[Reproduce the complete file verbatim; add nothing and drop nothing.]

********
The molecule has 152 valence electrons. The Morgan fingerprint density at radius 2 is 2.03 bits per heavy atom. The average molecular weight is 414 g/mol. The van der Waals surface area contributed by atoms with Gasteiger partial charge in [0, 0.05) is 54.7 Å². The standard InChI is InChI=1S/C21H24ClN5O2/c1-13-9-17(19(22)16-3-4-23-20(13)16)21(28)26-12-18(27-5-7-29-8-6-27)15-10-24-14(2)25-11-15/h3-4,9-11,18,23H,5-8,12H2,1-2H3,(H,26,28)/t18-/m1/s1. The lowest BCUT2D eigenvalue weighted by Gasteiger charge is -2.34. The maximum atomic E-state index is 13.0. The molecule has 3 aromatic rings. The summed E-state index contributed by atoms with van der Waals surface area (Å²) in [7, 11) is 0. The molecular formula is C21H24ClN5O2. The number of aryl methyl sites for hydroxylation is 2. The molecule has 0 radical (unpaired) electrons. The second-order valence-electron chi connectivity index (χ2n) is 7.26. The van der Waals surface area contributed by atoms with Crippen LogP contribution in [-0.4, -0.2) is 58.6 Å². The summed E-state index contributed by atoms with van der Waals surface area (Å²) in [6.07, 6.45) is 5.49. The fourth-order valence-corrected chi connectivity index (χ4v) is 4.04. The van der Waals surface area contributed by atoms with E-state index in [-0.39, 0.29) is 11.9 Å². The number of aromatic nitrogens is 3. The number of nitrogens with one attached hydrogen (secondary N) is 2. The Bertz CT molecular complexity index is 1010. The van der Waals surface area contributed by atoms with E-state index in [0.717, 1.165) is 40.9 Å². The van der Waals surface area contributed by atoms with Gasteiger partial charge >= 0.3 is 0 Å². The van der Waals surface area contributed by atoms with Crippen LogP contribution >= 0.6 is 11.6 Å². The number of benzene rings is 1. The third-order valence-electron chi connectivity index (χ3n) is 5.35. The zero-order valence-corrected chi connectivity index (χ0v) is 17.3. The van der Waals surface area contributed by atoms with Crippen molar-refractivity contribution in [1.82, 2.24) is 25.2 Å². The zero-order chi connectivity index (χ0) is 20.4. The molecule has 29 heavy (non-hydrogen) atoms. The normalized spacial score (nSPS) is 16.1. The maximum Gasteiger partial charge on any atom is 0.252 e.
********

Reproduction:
The molecule has 152 valence electrons. The Morgan fingerprint density at radius 2 is 2.03 bits per heavy atom. The average molecular weight is 414 g/mol. The van der Waals surface area contributed by atoms with Gasteiger partial charge in [0, 0.05) is 54.7 Å². The standard InChI is InChI=1S/C21H24ClN5O2/c1-13-9-17(19(22)16-3-4-23-20(13)16)21(28)26-12-18(27-5-7-29-8-6-27)15-10-24-14(2)25-11-15/h3-4,9-11,18,23H,5-8,12H2,1-2H3,(H,26,28)/t18-/m1/s1. The lowest BCUT2D eigenvalue weighted by Gasteiger charge is -2.34. The maximum atomic E-state index is 13.0. The molecule has 3 aromatic rings. The summed E-state index contributed by atoms with van der Waals surface area (Å²) in [7, 11) is 0. The molecular formula is C21H24ClN5O2. The number of aryl methyl sites for hydroxylation is 2. The molecule has 0 radical (unpaired) electrons. The second-order valence-electron chi connectivity index (χ2n) is 7.26. The van der Waals surface area contributed by atoms with Crippen LogP contribution in [-0.4, -0.2) is 58.6 Å². The summed E-state index contributed by atoms with van der Waals surface area (Å²) in [6.07, 6.45) is 5.49. The fourth-order valence-corrected chi connectivity index (χ4v) is 4.04. The van der Waals surface area contributed by atoms with E-state index in [-0.39, 0.29) is 11.9 Å². The number of aromatic nitrogens is 3. The number of nitrogens with one attached hydrogen (secondary N) is 2. The Bertz CT molecular complexity index is 1010. The van der Waals surface area contributed by atoms with E-state index in [0.717, 1.165) is 40.9 Å². The van der Waals surface area contributed by atoms with Gasteiger partial charge >= 0.3 is 0 Å². The van der Waals surface area contributed by atoms with Crippen LogP contribution >= 0.6 is 11.6 Å². The number of benzene rings is 1. The third-order valence-electron chi connectivity index (χ3n) is 5.35. The zero-order valence-corrected chi connectivity index (χ0v) is 17.3. The van der Waals surface area contributed by atoms with Crippen molar-refractivity contribution in [1.82, 2.24) is 25.2 Å². The zero-order chi connectivity index (χ0) is 20.4. The molecule has 29 heavy (non-hydrogen) atoms. The normalized spacial score (nSPS) is 16.1. The maximum Gasteiger partial charge on any atom is 0.252 e.